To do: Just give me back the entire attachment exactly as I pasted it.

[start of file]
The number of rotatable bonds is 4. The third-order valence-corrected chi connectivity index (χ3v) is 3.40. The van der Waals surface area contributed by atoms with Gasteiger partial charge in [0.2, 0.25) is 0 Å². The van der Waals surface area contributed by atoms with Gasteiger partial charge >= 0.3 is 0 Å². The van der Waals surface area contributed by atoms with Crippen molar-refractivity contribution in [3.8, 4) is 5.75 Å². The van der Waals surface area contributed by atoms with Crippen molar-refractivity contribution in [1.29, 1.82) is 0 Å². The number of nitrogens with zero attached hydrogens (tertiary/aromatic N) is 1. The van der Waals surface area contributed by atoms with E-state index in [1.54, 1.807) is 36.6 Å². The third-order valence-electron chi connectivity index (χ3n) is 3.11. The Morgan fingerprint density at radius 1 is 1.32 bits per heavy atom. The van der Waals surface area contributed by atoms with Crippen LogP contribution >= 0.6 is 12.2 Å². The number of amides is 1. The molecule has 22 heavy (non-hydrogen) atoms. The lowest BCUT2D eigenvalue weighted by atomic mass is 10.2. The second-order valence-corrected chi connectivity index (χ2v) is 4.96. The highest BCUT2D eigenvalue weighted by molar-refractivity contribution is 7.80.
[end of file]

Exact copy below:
The number of rotatable bonds is 4. The third-order valence-corrected chi connectivity index (χ3v) is 3.40. The van der Waals surface area contributed by atoms with Gasteiger partial charge in [0.2, 0.25) is 0 Å². The van der Waals surface area contributed by atoms with Gasteiger partial charge >= 0.3 is 0 Å². The van der Waals surface area contributed by atoms with Crippen molar-refractivity contribution in [3.8, 4) is 5.75 Å². The van der Waals surface area contributed by atoms with Crippen molar-refractivity contribution in [1.29, 1.82) is 0 Å². The number of nitrogens with zero attached hydrogens (tertiary/aromatic N) is 1. The van der Waals surface area contributed by atoms with E-state index in [1.54, 1.807) is 36.6 Å². The third-order valence-electron chi connectivity index (χ3n) is 3.11. The Morgan fingerprint density at radius 1 is 1.32 bits per heavy atom. The van der Waals surface area contributed by atoms with Crippen LogP contribution >= 0.6 is 12.2 Å². The number of amides is 1. The molecule has 22 heavy (non-hydrogen) atoms. The lowest BCUT2D eigenvalue weighted by atomic mass is 10.2. The second-order valence-corrected chi connectivity index (χ2v) is 4.96. The highest BCUT2D eigenvalue weighted by molar-refractivity contribution is 7.80.